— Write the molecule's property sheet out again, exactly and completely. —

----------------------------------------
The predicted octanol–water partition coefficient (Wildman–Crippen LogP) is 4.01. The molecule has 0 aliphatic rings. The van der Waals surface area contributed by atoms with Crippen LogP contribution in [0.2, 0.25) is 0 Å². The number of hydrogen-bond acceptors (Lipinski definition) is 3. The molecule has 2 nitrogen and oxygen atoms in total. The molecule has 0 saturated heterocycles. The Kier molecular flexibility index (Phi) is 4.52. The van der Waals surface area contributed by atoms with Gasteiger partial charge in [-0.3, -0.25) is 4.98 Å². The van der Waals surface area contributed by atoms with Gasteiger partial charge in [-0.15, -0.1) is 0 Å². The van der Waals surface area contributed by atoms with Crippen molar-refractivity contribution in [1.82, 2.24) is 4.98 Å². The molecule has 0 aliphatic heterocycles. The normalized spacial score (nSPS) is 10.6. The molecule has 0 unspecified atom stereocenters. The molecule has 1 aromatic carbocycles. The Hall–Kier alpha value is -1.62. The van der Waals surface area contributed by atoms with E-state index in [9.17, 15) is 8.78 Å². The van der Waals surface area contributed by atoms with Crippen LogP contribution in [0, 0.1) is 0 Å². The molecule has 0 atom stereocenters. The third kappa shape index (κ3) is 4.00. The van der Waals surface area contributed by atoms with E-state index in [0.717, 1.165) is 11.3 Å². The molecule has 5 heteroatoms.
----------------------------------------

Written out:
The predicted octanol–water partition coefficient (Wildman–Crippen LogP) is 4.01. The molecule has 0 aliphatic rings. The van der Waals surface area contributed by atoms with Crippen LogP contribution in [0.2, 0.25) is 0 Å². The number of hydrogen-bond acceptors (Lipinski definition) is 3. The molecule has 2 nitrogen and oxygen atoms in total. The molecule has 0 saturated heterocycles. The Kier molecular flexibility index (Phi) is 4.52. The van der Waals surface area contributed by atoms with Gasteiger partial charge in [-0.3, -0.25) is 4.98 Å². The van der Waals surface area contributed by atoms with Gasteiger partial charge in [-0.15, -0.1) is 0 Å². The van der Waals surface area contributed by atoms with Crippen molar-refractivity contribution in [1.82, 2.24) is 4.98 Å². The molecule has 0 aliphatic heterocycles. The normalized spacial score (nSPS) is 10.6. The molecule has 0 unspecified atom stereocenters. The molecule has 1 aromatic carbocycles. The Hall–Kier alpha value is -1.62. The van der Waals surface area contributed by atoms with E-state index in [9.17, 15) is 8.78 Å². The van der Waals surface area contributed by atoms with Crippen LogP contribution in [0, 0.1) is 0 Å². The molecule has 0 atom stereocenters. The third kappa shape index (κ3) is 4.00. The van der Waals surface area contributed by atoms with E-state index in [0.717, 1.165) is 11.3 Å². The molecule has 5 heteroatoms.